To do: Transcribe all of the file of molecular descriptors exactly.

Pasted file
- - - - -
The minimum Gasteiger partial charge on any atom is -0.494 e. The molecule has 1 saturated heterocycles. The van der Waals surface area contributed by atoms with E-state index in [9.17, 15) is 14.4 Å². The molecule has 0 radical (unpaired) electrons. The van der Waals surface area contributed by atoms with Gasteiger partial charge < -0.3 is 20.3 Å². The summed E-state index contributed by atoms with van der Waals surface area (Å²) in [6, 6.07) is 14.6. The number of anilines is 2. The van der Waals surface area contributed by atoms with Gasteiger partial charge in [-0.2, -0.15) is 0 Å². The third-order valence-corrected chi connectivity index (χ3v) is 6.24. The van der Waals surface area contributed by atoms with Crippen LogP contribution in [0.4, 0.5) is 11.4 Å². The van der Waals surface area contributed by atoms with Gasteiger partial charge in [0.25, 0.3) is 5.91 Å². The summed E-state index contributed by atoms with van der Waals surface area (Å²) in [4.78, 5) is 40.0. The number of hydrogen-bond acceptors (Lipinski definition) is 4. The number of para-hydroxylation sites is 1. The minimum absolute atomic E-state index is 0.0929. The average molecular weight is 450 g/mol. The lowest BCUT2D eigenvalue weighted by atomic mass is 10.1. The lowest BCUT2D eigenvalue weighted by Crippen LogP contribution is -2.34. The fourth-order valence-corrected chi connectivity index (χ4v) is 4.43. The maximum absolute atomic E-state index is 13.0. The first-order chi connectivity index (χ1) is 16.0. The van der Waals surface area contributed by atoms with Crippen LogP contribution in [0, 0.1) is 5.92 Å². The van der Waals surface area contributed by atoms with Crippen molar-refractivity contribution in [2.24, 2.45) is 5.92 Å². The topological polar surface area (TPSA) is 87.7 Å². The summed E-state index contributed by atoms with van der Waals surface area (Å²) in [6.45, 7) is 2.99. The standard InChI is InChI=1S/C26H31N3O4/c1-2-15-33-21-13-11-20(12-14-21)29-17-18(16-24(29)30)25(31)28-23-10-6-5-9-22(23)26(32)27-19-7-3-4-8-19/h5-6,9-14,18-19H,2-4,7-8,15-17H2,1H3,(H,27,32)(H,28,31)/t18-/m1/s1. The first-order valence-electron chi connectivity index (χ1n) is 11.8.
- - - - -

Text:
The minimum Gasteiger partial charge on any atom is -0.494 e. The molecule has 1 saturated heterocycles. The van der Waals surface area contributed by atoms with E-state index in [9.17, 15) is 14.4 Å². The molecule has 0 radical (unpaired) electrons. The van der Waals surface area contributed by atoms with Gasteiger partial charge < -0.3 is 20.3 Å². The summed E-state index contributed by atoms with van der Waals surface area (Å²) in [6, 6.07) is 14.6. The number of anilines is 2. The van der Waals surface area contributed by atoms with Gasteiger partial charge in [-0.2, -0.15) is 0 Å². The third-order valence-corrected chi connectivity index (χ3v) is 6.24. The van der Waals surface area contributed by atoms with Crippen LogP contribution in [0.4, 0.5) is 11.4 Å². The van der Waals surface area contributed by atoms with Gasteiger partial charge in [0.25, 0.3) is 5.91 Å². The summed E-state index contributed by atoms with van der Waals surface area (Å²) in [4.78, 5) is 40.0. The number of hydrogen-bond acceptors (Lipinski definition) is 4. The number of para-hydroxylation sites is 1. The minimum absolute atomic E-state index is 0.0929. The average molecular weight is 450 g/mol. The lowest BCUT2D eigenvalue weighted by atomic mass is 10.1. The lowest BCUT2D eigenvalue weighted by Crippen LogP contribution is -2.34. The fourth-order valence-corrected chi connectivity index (χ4v) is 4.43. The maximum absolute atomic E-state index is 13.0. The first-order chi connectivity index (χ1) is 16.0. The van der Waals surface area contributed by atoms with Crippen LogP contribution in [0, 0.1) is 5.92 Å². The van der Waals surface area contributed by atoms with Crippen molar-refractivity contribution in [2.24, 2.45) is 5.92 Å². The topological polar surface area (TPSA) is 87.7 Å². The summed E-state index contributed by atoms with van der Waals surface area (Å²) in [6.45, 7) is 2.99. The standard InChI is InChI=1S/C26H31N3O4/c1-2-15-33-21-13-11-20(12-14-21)29-17-18(16-24(29)30)25(31)28-23-10-6-5-9-22(23)26(32)27-19-7-3-4-8-19/h5-6,9-14,18-19H,2-4,7-8,15-17H2,1H3,(H,27,32)(H,28,31)/t18-/m1/s1. The first-order valence-electron chi connectivity index (χ1n) is 11.8.